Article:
Are stressful thoughts and negative emotions often on a loop in your head?
It’s not fun. In fact, it’s stress-upon-stress that seems to take on a life of its own. It begins with feeling anxious about something and then your thoughts and feelings seem to spiral into a vortex of stress and negativity. It can feel as if you have no control and instead are being held prisoner by your own negative thoughts and emotions.
Does this describe what you or someone you care about is experiencing? This article will help get this negative jumble of thoughts and feelings under control quickly and easily.
Keep reading to learn how.
Specific Steps to Feeling Better Right Now
If your negative thoughts frequently spiral into a vortex you can’t seem to escape, chances are good that you’ve tried before to get your negative thoughts under control. But then you find yourself back at square one, stressed out and trying to outrun your own mind.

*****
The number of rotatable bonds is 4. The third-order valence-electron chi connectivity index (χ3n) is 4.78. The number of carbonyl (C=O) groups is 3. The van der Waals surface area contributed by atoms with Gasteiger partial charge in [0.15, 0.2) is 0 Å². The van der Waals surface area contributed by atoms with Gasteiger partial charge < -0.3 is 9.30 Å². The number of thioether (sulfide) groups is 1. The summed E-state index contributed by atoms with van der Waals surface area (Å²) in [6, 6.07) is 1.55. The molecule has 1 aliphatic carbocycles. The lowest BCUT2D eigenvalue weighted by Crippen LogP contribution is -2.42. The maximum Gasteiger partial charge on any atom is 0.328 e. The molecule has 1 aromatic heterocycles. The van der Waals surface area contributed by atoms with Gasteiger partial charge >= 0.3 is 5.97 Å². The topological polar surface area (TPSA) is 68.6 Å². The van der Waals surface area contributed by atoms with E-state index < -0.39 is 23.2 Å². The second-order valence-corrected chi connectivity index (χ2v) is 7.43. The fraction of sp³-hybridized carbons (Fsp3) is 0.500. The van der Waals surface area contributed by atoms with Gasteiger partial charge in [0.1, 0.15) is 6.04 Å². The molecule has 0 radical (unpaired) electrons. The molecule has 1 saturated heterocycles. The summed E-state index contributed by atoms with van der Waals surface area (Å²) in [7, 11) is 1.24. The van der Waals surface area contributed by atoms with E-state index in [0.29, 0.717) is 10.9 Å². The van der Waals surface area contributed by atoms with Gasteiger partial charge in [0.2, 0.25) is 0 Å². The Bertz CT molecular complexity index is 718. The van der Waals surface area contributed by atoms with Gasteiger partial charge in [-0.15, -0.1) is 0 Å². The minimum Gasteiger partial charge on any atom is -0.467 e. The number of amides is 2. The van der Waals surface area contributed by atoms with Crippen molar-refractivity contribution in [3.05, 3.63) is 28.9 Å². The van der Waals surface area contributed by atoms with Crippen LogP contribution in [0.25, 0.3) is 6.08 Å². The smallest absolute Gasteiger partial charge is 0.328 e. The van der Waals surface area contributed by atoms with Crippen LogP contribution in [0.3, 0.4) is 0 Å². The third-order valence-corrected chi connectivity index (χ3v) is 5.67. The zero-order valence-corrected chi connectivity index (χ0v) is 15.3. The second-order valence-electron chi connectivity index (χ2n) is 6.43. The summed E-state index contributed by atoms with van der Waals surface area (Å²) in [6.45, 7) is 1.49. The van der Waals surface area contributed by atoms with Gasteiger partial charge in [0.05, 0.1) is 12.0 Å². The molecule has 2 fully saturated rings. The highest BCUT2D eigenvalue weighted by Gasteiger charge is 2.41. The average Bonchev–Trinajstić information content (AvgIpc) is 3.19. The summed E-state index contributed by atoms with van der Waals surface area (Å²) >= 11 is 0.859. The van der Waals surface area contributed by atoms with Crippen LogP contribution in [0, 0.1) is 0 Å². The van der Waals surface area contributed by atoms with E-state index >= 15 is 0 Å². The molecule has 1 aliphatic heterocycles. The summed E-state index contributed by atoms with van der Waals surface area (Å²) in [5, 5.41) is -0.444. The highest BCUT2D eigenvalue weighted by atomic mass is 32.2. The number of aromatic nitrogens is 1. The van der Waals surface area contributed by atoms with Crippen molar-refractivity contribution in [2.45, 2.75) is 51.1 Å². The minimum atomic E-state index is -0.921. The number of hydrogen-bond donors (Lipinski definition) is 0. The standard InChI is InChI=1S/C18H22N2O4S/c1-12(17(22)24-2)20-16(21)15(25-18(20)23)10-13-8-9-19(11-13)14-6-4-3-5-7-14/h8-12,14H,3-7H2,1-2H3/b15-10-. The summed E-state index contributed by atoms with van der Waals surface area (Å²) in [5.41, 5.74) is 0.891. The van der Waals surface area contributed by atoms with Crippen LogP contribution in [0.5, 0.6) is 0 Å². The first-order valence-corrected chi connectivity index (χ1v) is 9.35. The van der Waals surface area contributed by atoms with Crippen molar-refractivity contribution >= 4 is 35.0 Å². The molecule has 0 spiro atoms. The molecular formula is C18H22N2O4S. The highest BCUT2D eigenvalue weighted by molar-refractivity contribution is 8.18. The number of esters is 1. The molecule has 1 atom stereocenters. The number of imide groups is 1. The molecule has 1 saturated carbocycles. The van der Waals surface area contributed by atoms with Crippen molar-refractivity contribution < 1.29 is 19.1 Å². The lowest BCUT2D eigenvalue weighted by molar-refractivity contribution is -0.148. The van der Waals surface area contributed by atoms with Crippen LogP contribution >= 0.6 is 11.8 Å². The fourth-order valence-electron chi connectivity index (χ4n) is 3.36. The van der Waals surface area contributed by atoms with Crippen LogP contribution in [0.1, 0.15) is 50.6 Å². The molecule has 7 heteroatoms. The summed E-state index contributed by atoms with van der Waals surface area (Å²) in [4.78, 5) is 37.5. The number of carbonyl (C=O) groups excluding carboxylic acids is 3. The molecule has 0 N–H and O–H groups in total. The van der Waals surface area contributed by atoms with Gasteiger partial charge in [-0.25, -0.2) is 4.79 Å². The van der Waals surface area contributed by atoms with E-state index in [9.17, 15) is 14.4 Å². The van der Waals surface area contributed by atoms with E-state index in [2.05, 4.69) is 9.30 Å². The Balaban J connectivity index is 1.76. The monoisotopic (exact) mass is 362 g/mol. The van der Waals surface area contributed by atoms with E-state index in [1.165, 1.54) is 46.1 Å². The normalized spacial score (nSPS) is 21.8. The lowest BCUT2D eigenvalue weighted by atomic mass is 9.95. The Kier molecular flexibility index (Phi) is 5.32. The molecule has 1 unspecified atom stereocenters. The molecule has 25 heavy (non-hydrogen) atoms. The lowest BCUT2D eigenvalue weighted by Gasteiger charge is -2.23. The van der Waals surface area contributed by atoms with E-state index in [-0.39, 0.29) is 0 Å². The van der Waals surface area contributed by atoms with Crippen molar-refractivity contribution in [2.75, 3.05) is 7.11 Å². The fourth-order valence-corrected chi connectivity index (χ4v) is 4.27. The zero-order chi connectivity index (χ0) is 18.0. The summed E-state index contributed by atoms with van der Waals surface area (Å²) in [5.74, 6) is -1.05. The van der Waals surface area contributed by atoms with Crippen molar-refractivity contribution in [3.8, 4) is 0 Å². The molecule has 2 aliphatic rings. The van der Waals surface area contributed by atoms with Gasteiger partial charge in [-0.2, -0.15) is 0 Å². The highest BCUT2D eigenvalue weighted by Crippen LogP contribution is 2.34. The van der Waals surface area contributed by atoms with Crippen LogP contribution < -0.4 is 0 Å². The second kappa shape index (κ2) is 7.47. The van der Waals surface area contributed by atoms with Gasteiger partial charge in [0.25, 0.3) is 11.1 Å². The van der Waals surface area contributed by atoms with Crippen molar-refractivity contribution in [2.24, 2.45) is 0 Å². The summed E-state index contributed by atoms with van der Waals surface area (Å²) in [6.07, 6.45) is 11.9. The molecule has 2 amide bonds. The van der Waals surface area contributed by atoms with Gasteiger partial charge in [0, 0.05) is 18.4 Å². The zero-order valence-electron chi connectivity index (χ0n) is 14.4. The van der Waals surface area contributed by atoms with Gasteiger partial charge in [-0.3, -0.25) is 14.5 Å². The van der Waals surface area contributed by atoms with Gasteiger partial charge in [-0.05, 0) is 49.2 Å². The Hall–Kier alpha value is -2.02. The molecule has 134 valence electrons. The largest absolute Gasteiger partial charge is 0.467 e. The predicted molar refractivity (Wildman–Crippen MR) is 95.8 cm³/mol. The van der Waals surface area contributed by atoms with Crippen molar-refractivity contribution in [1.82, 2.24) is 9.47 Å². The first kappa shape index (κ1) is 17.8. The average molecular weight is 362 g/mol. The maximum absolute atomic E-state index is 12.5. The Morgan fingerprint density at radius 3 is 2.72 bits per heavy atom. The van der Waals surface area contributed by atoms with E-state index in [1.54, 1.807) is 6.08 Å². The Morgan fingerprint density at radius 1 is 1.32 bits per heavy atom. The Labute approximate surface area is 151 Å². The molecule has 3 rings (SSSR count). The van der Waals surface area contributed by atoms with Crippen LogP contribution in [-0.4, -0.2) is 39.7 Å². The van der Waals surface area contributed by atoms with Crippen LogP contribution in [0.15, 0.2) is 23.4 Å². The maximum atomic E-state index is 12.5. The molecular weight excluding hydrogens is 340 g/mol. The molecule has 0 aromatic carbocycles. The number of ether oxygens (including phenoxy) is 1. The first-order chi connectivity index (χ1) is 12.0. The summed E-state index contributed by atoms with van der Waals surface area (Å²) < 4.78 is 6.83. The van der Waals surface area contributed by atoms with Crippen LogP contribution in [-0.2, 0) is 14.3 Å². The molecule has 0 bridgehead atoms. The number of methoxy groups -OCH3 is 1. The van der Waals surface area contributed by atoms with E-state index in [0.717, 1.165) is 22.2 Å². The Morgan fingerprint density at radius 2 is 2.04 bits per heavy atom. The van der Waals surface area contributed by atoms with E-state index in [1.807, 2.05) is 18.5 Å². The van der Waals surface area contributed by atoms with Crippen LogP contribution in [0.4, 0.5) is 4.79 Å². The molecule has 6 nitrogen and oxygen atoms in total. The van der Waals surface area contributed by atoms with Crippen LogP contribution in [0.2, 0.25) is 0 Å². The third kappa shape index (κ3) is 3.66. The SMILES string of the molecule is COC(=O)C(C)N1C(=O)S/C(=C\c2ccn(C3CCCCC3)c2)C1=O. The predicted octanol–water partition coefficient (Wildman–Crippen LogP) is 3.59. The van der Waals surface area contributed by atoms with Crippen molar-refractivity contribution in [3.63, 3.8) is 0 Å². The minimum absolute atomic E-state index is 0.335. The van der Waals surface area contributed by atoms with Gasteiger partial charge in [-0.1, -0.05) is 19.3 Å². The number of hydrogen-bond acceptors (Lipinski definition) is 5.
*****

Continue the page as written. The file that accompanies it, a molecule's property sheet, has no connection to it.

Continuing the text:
Maybe it happens to you only when something is especially stressful – an upcoming review at work, a doctor’s appointment, a test at school, etc. Something in particular that you can’t stop thinking about in a negative way.
Words that might come to mind include fear, worry, sadness, grief, regret…the list is long.
If you’re looking for a way to stop repetitive negative thoughts, thought patterns and general stressful thinking, this article will give you a 4-step process that’s easy to do and very effective.
And no, it’s not meditation. (Even though this is a meditation blog.) It’s not even deep introspection.
Instead, it’s a simple, specific method of replacing the negative thought(s) with a well-formed pleasant thought. You prepare this pleasant thought in advance. This way, it’s at the ready whenever the vortex of negative thinking seems as though it’s about to overwhelm you.